The ground-nesting birds of our parish are facing a new threat.
It’s bad enough their breeding areas are constantly under attack from the air by buzzards (since they re-emerged in about 1988) and the red kites (about 2004), which wheel lazily over the open fields, diving effortlessly down to hoover helpless chicks.
They’re suffering greatly at the voracious jaws of badgers and foxes, which roam the fields nightly and in ever larger numbers, safe in the knowledge that their cuddliness makes them immune from suspicion or retribution.
The new threat comes in the form of a white van full of dogs. Now, I know what you’re thinking: a dodgy Transit, some burly gentlemen with lifelong experience of doing remarkably reasonable Tarmac quotes, and two or three lurchers.
Charlie Flindt is a tenant of the National Trust, farming 380ha in Hampshire
No, not this time. The white van I’m talking about is probably a car-based version.
Its driver is, as a rule, a perky young lady in fell-running boots, and the dogs consist of a pack of about eight – maybe more – of all shapes and sizes.
The clue to what’s going on can be found in the fact the van isn’t completely white; it has been sign-written, and on the side is a name – often a cute pun involving paws, tails or noses. You get the idea. Yes, the professional dog walker has arrived.
The van gets parked somewhere roadside in the middle of the farm. Out pour the dogs. Some go on leads, some don’t. And off they go, down the footpath – or some of them do. The rest range merrily over the nearby fields.
This is a brand new canine phenomenon, a result of the nation’s fetish for dog ownership.
It matters not that you hardly spend any time at home, working absurdly long hours to afford your lovely house in the country; you simply must have that sweet cocker or springer – even better, a rescue one.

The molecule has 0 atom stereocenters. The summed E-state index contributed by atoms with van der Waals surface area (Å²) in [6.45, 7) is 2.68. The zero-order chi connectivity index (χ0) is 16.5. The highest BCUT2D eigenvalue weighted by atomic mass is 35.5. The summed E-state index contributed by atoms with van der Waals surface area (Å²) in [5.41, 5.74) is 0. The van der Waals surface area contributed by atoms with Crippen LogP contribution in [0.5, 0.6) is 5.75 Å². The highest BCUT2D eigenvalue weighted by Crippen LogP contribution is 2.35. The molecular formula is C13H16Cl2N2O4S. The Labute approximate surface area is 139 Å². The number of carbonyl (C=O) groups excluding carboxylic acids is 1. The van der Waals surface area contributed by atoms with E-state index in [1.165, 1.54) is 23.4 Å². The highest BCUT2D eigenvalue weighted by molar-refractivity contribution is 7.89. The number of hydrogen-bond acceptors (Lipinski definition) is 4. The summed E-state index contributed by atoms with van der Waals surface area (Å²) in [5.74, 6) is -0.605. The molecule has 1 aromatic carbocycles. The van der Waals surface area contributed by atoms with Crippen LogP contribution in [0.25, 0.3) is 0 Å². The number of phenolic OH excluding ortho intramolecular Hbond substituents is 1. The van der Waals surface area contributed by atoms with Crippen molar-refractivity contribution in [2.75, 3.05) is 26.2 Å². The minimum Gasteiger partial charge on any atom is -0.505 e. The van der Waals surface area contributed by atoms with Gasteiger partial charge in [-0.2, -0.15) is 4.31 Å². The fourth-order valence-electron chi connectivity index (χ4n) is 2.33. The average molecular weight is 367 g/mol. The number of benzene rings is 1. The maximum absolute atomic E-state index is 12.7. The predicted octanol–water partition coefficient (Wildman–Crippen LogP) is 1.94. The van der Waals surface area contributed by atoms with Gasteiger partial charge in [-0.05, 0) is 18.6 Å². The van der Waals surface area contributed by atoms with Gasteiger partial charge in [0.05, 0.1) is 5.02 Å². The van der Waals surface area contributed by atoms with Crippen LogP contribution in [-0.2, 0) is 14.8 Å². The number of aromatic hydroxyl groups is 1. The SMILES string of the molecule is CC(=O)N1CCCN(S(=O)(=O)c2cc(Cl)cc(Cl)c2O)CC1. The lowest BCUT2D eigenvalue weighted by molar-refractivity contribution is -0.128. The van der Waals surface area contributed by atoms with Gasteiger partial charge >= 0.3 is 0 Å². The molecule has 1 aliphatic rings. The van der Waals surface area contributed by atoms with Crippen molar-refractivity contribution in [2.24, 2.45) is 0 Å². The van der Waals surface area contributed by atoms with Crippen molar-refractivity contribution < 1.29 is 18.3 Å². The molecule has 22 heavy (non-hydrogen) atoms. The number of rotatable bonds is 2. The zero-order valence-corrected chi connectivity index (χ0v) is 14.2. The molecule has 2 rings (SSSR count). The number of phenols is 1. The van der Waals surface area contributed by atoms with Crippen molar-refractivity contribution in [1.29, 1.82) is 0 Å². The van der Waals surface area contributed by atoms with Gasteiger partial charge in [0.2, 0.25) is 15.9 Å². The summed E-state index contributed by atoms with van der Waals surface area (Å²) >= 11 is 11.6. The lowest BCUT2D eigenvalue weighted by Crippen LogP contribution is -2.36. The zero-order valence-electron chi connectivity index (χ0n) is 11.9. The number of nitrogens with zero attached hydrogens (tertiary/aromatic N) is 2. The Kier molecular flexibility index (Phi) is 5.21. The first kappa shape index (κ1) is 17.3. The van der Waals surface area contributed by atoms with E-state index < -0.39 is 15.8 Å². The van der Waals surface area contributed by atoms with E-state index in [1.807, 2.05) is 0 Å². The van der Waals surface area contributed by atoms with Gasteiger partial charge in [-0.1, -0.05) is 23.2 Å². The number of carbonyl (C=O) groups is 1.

The new children
And getting a pro dog walker to give it a run out is no different to sending the children off to school, is it? And dogs are indeed the new children.
The wildlife here has the added misfortune to be nesting on National Trust land, which is interpreted by many as “belonging to all, to do with as they will”.
The trust’s publicity for the estate may not have helped, being a curious mix of Marx and Disney. And it hasn’t helped that dogs are becoming less and less welcome in public parks, so walkers have to look elsewhere.
I’ve tried having a friendly chat with our most frequent visitor, pointing out how wildlife organisations that are usually unable to share the same room all agree on the dangers posed by dogs to ground-nesting birds, but trying to get the message across is hard against a background of canine tumult, and the debate always ends with the standard angry assertion that “I’m not doing any harm!”
In go the earphones and the whole team barks and tsss-tss-tsses its way down Dark Lane.
So the skylarks and lapwings – the real ones, not the Chris Packham ones – will continue to battle against foe from the air, from nearby setts and dens, and from cutely painted Astra vans.
And all the time, the blame for their decline will be laid firmly at farming’s door.
I would rename myself Charlie Snuggly Wuffly Fluffyflindt if I thought it would help. It might help me, but it won’t save the birds.